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Inventory of Vaccine Risks and Benefits
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Is there a benefit to developing the disease naturally that is prevented by vaccination?
One of the lesser known facts about diseases is that childhood infections are often critical for helping the immune system develop. A variety of diseases that are much more severe in adults than their corresponding “vaccine preventable” childhood infections are observed to result from not catching the disease in childhood. Some examples include:
-Not having a chickenpox infection increasing your risk of glioblastoma (a horrible brain cancer) later in life.
-Not having a mumps infection increasing your risk of ovarian cancer (one of the most deadly cancers for women).
Note: this research substantiating these links and more can be found here.
Vaccine Side Effects
An explosion of chronic illness (particularly of neurological and autoimmune nature) in our society has paralleled the mass vaccination of society.
At this point, we have never had a study performed on the cumulative effects of children receiving the entire vaccine schedule.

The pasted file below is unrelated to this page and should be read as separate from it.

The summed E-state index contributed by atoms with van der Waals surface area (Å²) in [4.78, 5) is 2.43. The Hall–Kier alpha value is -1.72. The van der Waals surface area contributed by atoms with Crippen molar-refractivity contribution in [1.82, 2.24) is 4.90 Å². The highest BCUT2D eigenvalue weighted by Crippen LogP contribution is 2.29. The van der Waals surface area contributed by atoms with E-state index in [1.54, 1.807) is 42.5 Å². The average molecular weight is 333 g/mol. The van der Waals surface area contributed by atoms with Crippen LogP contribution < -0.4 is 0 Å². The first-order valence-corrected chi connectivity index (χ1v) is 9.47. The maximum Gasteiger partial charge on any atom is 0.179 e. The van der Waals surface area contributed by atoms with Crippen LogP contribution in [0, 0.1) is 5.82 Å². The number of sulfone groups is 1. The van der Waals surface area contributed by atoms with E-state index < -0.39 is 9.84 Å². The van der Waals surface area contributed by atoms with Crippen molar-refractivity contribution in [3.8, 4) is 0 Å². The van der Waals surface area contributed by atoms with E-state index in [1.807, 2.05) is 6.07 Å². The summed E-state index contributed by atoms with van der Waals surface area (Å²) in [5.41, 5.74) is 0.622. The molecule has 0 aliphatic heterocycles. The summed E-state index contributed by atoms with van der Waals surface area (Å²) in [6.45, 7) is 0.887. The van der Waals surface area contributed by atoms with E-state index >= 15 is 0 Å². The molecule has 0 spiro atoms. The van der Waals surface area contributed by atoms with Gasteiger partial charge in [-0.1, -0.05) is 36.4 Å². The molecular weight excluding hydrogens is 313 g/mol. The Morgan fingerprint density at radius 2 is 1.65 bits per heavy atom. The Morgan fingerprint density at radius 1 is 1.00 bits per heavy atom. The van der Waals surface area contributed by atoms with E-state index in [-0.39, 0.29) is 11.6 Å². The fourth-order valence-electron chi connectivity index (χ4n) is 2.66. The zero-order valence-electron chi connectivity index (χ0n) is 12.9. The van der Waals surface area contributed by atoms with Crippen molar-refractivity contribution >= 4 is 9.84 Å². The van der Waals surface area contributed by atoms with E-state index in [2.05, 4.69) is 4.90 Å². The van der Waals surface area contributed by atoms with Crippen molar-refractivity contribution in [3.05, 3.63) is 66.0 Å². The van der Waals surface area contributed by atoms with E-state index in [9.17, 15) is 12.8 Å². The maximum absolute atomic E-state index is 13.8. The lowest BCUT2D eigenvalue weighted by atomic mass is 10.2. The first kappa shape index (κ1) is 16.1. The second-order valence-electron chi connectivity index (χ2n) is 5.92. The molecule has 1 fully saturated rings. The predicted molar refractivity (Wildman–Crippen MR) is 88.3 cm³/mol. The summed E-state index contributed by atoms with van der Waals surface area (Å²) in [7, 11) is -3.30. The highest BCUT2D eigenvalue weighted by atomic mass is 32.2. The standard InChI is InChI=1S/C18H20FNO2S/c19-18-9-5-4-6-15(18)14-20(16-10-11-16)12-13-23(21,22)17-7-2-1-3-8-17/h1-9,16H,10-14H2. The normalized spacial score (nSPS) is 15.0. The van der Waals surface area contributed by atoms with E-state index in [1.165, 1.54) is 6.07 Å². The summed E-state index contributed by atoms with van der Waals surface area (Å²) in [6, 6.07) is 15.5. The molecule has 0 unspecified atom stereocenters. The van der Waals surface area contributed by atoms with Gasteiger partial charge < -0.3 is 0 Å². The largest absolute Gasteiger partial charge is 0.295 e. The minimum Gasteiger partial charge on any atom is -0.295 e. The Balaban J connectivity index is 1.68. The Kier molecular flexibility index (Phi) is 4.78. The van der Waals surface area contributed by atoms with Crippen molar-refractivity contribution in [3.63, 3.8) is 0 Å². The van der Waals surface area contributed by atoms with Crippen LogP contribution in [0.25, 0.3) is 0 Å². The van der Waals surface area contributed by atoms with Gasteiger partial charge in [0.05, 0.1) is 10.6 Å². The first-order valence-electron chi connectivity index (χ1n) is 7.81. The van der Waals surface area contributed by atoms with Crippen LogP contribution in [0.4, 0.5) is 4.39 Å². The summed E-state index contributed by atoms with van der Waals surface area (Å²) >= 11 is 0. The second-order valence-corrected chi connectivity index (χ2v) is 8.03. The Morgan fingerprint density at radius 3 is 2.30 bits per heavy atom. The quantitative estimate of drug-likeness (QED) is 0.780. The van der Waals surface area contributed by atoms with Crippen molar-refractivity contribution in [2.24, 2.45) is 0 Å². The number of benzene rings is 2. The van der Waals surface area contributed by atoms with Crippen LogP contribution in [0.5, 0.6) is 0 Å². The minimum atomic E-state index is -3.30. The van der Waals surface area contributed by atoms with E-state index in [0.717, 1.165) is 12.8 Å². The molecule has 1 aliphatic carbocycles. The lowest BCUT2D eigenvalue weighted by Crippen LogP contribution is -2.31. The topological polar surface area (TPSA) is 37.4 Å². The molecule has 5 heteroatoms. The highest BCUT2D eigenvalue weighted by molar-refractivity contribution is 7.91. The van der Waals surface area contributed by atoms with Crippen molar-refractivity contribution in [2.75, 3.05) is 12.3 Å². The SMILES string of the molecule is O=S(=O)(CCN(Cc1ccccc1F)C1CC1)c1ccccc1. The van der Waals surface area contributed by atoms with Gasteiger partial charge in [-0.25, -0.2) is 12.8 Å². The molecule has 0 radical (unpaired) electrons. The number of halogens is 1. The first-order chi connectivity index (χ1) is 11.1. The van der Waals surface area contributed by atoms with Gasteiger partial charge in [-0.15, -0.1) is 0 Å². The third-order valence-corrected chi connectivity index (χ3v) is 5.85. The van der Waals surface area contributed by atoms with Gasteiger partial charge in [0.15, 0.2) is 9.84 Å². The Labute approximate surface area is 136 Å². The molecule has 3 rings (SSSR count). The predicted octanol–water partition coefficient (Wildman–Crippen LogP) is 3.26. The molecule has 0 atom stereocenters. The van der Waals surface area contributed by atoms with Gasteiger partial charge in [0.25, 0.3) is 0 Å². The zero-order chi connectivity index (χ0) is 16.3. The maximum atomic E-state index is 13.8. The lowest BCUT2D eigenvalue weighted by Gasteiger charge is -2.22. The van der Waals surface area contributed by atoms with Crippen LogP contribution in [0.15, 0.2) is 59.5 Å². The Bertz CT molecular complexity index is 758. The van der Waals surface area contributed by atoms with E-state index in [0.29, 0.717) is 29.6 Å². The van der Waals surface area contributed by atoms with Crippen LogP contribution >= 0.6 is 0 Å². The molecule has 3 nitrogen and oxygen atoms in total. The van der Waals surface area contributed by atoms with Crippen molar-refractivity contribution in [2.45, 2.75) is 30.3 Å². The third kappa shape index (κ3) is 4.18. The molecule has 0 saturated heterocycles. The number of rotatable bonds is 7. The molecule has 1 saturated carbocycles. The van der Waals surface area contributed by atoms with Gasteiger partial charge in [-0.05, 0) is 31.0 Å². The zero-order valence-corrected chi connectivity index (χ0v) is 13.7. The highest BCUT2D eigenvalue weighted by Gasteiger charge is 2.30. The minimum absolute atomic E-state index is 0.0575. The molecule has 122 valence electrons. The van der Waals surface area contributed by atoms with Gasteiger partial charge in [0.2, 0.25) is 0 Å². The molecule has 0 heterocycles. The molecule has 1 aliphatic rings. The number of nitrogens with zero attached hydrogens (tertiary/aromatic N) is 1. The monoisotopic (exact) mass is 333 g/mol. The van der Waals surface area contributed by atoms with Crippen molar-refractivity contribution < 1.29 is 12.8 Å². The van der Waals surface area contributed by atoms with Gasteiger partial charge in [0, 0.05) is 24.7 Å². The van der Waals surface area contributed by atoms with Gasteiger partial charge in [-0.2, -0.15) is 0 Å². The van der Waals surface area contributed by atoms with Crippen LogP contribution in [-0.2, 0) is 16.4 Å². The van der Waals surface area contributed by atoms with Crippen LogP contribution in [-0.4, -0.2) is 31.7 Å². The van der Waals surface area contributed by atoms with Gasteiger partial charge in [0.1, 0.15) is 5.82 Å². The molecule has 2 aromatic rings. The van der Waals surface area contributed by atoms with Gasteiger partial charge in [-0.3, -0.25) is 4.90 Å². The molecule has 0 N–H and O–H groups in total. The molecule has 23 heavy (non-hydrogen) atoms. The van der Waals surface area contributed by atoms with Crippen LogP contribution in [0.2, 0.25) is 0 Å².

Since these studies have thus far never been completed, a variety of less controlled ones (e.g., comparing vaccinated and unvaccinated children in the same medical practice) are published. While these studies show a massive number of complications arise from vaccination, they are typically dismissed as not being valid since they weren’t a controlled study, and in many cases, the authors are attacked (e.g., consider what happened to Paul Thomas). Similarly, I and many colleagues can often immediately recognize children who were never vaccinated (as they are healthier in the body, mind and spirit), yet the changes vaccination create have become so normalized in our society, most doctors now lack the ability to recognize the currently accepted baseline is not normal.
For each vaccine, as we consider the risk of its disease, the efficacy of the vaccine, the effects of developing vaccine immunity within a population, the issues with vaccinating while infected, and vaccine side effects, it should become clear that this is an immensely complex question to answer. There are so many potential risks and benefits of different magnitudes that combining them into a weighted average borders on the impossible.